Currently, this is the pattern of our exchanges:

Me (entering his room at 11amish): DARLING!

Anthony (slow smile): It’s you.

Me: Move over so I can sit next to you – hurry up!

Anthony: You need to brush your hair (he always says this!)

Me: You always say that – shut up! Maybe I should get the haircut you’ve just had?

Anthony: The hairdresser kidnapped me.

Me: Well it looks good, Ants – very distinguished! Okay so let’s put our show on before lunch arrives.

Anthony: Don’t you have to go to work?

Me: Not today.

Anthony: So how much money is in the bank? (He always says this too).

Me: Stop worrying about money – there’s plenty – tens of thousands, and that’s all thanks to you!

Anthony: I love you so much, Jules.

I am beginning to think that this daily banter, the habit of watching a show, eating lunch together, regular visits from my ma and other relatives and friends, might be the reason this amazing husband of mine seems to be improving!

Anyway, I suppose I should stop wondering about all of the whys of this weird and wonderful experience and just be grateful.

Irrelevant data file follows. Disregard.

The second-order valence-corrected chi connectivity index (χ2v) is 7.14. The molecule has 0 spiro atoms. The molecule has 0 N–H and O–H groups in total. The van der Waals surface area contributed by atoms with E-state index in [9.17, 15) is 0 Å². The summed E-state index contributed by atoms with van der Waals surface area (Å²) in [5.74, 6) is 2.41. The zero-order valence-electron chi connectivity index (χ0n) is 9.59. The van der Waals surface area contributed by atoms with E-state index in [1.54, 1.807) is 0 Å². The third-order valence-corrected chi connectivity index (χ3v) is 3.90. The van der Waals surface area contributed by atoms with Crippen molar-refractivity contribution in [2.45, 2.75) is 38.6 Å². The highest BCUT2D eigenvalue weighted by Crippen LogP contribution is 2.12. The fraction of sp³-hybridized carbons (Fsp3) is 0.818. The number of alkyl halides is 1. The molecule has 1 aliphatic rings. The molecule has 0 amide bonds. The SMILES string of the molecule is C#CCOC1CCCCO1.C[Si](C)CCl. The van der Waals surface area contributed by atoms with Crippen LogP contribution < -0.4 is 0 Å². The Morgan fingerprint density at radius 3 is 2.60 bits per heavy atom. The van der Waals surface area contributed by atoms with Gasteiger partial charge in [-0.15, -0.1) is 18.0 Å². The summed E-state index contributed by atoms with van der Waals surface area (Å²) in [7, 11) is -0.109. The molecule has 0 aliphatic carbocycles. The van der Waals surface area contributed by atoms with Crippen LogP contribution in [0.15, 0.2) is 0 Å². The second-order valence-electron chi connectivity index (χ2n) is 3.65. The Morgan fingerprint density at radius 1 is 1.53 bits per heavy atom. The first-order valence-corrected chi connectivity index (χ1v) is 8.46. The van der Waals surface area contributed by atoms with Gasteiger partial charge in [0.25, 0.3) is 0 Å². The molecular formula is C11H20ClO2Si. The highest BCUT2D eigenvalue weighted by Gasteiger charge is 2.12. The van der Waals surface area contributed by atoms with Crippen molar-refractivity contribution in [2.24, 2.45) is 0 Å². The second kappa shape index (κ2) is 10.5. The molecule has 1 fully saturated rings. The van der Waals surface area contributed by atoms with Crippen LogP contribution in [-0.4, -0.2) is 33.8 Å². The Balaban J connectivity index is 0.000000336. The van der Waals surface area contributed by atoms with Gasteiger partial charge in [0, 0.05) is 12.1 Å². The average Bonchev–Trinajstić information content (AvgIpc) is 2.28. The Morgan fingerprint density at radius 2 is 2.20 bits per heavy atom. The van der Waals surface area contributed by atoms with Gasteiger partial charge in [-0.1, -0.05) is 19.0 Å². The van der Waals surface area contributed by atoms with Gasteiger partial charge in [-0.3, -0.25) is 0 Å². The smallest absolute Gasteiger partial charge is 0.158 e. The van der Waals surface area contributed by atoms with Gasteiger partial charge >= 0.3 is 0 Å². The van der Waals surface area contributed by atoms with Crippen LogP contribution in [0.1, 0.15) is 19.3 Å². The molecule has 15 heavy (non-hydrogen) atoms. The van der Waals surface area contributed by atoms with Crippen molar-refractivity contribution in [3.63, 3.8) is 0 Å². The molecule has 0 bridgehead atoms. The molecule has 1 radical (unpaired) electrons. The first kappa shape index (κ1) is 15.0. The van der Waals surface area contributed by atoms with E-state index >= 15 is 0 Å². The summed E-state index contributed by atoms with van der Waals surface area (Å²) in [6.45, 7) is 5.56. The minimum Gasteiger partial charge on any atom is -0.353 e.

“I’m gonna love you like I’m gonna lose you….”

There are many lines in this song that echo one of my many recurring dreams about Anthony and me.

When I last posted, I described a dream where Ants had miraculously recovered; now that is definitely a beautiful dream.

A less beautiful, recurring dream is the one about death. In this dream, Anthony is dead and my dream-self is grief-stricken. But then my real-self wakes up from the dream and realises that he is alive after all. Many of the lyrics of the this song really got to me and are as follows:

I found myself dreaming…
Split second and you disappeared…
Wake up in tears with you by my side…
Breath of relief when I realised…
Whenever we’re standing…
No, we’re not promised tomorrow

Ming of course is not at all keen on either listening to, or reading, the lyrics of this song and, now that he has become musically superior to me, he likes to throw me his opinions:

It’s soooo repetitive, Mum!
It’s so cliched – oh, Mum, you can’t possibly like this song!
Yes, let’s have a chat about love … I like this girl who….
I’m off to my shed now, Mum. Love you!

I think I might just listen to the song one more time before I go to bed because I don’t care what the Ming says, this has become my song for Anthony.